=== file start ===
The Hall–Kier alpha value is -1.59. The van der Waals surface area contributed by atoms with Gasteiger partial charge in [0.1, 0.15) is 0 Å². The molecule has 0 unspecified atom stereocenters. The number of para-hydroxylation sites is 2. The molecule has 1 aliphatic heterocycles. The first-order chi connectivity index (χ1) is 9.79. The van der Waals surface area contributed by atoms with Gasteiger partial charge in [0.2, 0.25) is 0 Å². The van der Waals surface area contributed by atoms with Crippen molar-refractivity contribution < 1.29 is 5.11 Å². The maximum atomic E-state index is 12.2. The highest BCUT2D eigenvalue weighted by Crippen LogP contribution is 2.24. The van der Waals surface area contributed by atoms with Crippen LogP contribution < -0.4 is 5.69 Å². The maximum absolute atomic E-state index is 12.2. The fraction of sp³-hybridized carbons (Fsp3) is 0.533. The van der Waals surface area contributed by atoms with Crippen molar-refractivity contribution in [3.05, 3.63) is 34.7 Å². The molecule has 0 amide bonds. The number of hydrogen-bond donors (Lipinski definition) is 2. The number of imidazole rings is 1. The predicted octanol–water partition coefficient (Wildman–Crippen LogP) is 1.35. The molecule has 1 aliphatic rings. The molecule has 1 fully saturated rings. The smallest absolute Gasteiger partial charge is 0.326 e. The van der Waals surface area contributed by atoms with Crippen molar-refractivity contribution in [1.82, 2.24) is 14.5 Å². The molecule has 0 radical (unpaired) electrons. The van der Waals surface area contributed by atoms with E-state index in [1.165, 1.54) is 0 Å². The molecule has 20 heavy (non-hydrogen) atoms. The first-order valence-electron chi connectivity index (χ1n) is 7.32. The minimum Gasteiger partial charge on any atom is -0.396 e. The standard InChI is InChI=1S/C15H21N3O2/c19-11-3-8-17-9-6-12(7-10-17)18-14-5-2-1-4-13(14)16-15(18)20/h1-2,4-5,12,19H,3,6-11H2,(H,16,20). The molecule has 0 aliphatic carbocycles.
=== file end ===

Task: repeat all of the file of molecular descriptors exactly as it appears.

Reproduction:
The Hall–Kier alpha value is -1.59. The van der Waals surface area contributed by atoms with Gasteiger partial charge in [0.1, 0.15) is 0 Å². The molecule has 0 unspecified atom stereocenters. The number of para-hydroxylation sites is 2. The molecule has 1 aliphatic heterocycles. The first-order chi connectivity index (χ1) is 9.79. The van der Waals surface area contributed by atoms with Gasteiger partial charge in [0.2, 0.25) is 0 Å². The van der Waals surface area contributed by atoms with Crippen molar-refractivity contribution < 1.29 is 5.11 Å². The maximum atomic E-state index is 12.2. The highest BCUT2D eigenvalue weighted by Crippen LogP contribution is 2.24. The van der Waals surface area contributed by atoms with Crippen LogP contribution < -0.4 is 5.69 Å². The maximum absolute atomic E-state index is 12.2. The fraction of sp³-hybridized carbons (Fsp3) is 0.533. The van der Waals surface area contributed by atoms with Crippen molar-refractivity contribution in [3.05, 3.63) is 34.7 Å². The molecule has 0 amide bonds. The number of hydrogen-bond donors (Lipinski definition) is 2. The number of imidazole rings is 1. The predicted octanol–water partition coefficient (Wildman–Crippen LogP) is 1.35. The molecule has 1 aliphatic rings. The molecule has 1 fully saturated rings. The smallest absolute Gasteiger partial charge is 0.326 e. The van der Waals surface area contributed by atoms with Crippen molar-refractivity contribution in [1.82, 2.24) is 14.5 Å². The molecule has 0 radical (unpaired) electrons. The van der Waals surface area contributed by atoms with E-state index in [1.165, 1.54) is 0 Å². The molecule has 20 heavy (non-hydrogen) atoms. The first-order valence-electron chi connectivity index (χ1n) is 7.32. The minimum Gasteiger partial charge on any atom is -0.396 e. The standard InChI is InChI=1S/C15H21N3O2/c19-11-3-8-17-9-6-12(7-10-17)18-14-5-2-1-4-13(14)16-15(18)20/h1-2,4-5,12,19H,3,6-11H2,(H,16,20). The molecule has 0 aliphatic carbocycles.